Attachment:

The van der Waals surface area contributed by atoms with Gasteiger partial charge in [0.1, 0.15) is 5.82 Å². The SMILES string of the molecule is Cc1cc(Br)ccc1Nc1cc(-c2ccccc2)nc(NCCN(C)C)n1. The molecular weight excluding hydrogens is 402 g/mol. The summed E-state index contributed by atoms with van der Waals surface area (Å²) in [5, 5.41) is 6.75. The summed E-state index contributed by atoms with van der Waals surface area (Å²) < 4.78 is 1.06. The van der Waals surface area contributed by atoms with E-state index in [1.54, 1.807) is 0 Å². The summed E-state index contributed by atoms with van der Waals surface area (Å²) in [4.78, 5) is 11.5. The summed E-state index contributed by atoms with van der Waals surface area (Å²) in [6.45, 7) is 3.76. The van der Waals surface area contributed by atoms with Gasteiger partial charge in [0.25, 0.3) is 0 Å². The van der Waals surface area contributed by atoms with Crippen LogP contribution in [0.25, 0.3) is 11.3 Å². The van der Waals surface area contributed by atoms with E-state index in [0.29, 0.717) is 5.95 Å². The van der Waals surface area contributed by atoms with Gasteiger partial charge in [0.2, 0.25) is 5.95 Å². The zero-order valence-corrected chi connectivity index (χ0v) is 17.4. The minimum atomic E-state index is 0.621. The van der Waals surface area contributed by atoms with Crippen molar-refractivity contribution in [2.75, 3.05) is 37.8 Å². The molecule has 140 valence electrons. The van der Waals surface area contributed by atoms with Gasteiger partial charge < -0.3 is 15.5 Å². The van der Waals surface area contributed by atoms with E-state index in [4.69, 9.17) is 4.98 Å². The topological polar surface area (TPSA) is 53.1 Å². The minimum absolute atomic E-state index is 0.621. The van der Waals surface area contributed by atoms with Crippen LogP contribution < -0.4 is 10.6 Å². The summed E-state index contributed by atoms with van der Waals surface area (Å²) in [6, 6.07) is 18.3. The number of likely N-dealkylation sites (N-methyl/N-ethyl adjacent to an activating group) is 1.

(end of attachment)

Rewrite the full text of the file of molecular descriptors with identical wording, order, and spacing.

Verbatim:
The van der Waals surface area contributed by atoms with Gasteiger partial charge in [0.1, 0.15) is 5.82 Å². The SMILES string of the molecule is Cc1cc(Br)ccc1Nc1cc(-c2ccccc2)nc(NCCN(C)C)n1. The molecular weight excluding hydrogens is 402 g/mol. The summed E-state index contributed by atoms with van der Waals surface area (Å²) in [5, 5.41) is 6.75. The summed E-state index contributed by atoms with van der Waals surface area (Å²) < 4.78 is 1.06. The van der Waals surface area contributed by atoms with E-state index in [1.54, 1.807) is 0 Å². The summed E-state index contributed by atoms with van der Waals surface area (Å²) in [4.78, 5) is 11.5. The summed E-state index contributed by atoms with van der Waals surface area (Å²) in [6.45, 7) is 3.76. The van der Waals surface area contributed by atoms with Gasteiger partial charge in [0.25, 0.3) is 0 Å². The van der Waals surface area contributed by atoms with Crippen LogP contribution in [0.25, 0.3) is 11.3 Å². The van der Waals surface area contributed by atoms with E-state index in [0.29, 0.717) is 5.95 Å². The van der Waals surface area contributed by atoms with Gasteiger partial charge in [0.2, 0.25) is 5.95 Å². The zero-order valence-corrected chi connectivity index (χ0v) is 17.4. The minimum atomic E-state index is 0.621. The van der Waals surface area contributed by atoms with Crippen molar-refractivity contribution in [2.75, 3.05) is 37.8 Å². The molecule has 140 valence electrons. The van der Waals surface area contributed by atoms with Gasteiger partial charge < -0.3 is 15.5 Å². The van der Waals surface area contributed by atoms with E-state index in [4.69, 9.17) is 4.98 Å². The topological polar surface area (TPSA) is 53.1 Å². The minimum absolute atomic E-state index is 0.621. The van der Waals surface area contributed by atoms with Crippen LogP contribution < -0.4 is 10.6 Å². The summed E-state index contributed by atoms with van der Waals surface area (Å²) in [6, 6.07) is 18.3. The number of likely N-dealkylation sites (N-methyl/N-ethyl adjacent to an activating group) is 1.